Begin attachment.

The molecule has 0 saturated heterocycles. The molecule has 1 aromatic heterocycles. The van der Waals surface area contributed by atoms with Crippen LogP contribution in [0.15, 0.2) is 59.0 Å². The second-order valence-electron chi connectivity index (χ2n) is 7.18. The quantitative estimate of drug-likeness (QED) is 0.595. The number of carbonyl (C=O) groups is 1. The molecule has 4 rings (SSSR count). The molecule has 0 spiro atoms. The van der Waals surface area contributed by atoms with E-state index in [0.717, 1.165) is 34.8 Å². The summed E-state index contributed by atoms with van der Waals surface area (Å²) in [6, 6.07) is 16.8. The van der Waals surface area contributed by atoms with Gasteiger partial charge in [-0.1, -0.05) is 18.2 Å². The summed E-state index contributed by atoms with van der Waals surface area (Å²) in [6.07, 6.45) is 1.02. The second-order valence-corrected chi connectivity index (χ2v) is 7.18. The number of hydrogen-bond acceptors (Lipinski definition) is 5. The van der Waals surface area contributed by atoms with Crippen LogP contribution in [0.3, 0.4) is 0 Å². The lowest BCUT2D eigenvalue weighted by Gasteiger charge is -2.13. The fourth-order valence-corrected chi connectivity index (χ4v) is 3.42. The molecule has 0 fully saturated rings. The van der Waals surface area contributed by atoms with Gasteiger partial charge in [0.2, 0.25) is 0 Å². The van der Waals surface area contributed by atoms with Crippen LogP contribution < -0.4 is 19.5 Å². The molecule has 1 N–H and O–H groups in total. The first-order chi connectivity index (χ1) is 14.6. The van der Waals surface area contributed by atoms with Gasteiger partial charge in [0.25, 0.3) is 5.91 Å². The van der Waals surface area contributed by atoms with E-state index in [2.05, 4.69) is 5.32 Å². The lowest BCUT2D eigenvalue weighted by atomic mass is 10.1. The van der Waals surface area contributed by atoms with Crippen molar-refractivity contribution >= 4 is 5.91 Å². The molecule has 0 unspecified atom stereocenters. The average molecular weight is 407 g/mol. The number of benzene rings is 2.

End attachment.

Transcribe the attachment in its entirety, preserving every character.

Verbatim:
The molecule has 0 saturated heterocycles. The molecule has 1 aromatic heterocycles. The van der Waals surface area contributed by atoms with Crippen LogP contribution in [0.15, 0.2) is 59.0 Å². The second-order valence-electron chi connectivity index (χ2n) is 7.18. The quantitative estimate of drug-likeness (QED) is 0.595. The number of carbonyl (C=O) groups is 1. The molecule has 4 rings (SSSR count). The molecule has 0 spiro atoms. The van der Waals surface area contributed by atoms with E-state index in [0.717, 1.165) is 34.8 Å². The summed E-state index contributed by atoms with van der Waals surface area (Å²) in [6, 6.07) is 16.8. The van der Waals surface area contributed by atoms with Gasteiger partial charge in [-0.1, -0.05) is 18.2 Å². The summed E-state index contributed by atoms with van der Waals surface area (Å²) in [6.07, 6.45) is 1.02. The second-order valence-corrected chi connectivity index (χ2v) is 7.18. The number of hydrogen-bond acceptors (Lipinski definition) is 5. The van der Waals surface area contributed by atoms with Crippen LogP contribution in [0.3, 0.4) is 0 Å². The lowest BCUT2D eigenvalue weighted by Gasteiger charge is -2.13. The fourth-order valence-corrected chi connectivity index (χ4v) is 3.42. The molecule has 0 fully saturated rings. The van der Waals surface area contributed by atoms with Gasteiger partial charge in [0.2, 0.25) is 0 Å². The van der Waals surface area contributed by atoms with Crippen LogP contribution < -0.4 is 19.5 Å². The molecule has 1 N–H and O–H groups in total. The first-order chi connectivity index (χ1) is 14.6. The van der Waals surface area contributed by atoms with Gasteiger partial charge in [0.25, 0.3) is 5.91 Å². The van der Waals surface area contributed by atoms with E-state index in [2.05, 4.69) is 5.32 Å². The lowest BCUT2D eigenvalue weighted by atomic mass is 10.1. The van der Waals surface area contributed by atoms with Crippen molar-refractivity contribution >= 4 is 5.91 Å². The molecule has 0 unspecified atom stereocenters. The average molecular weight is 407 g/mol. The number of benzene rings is 2.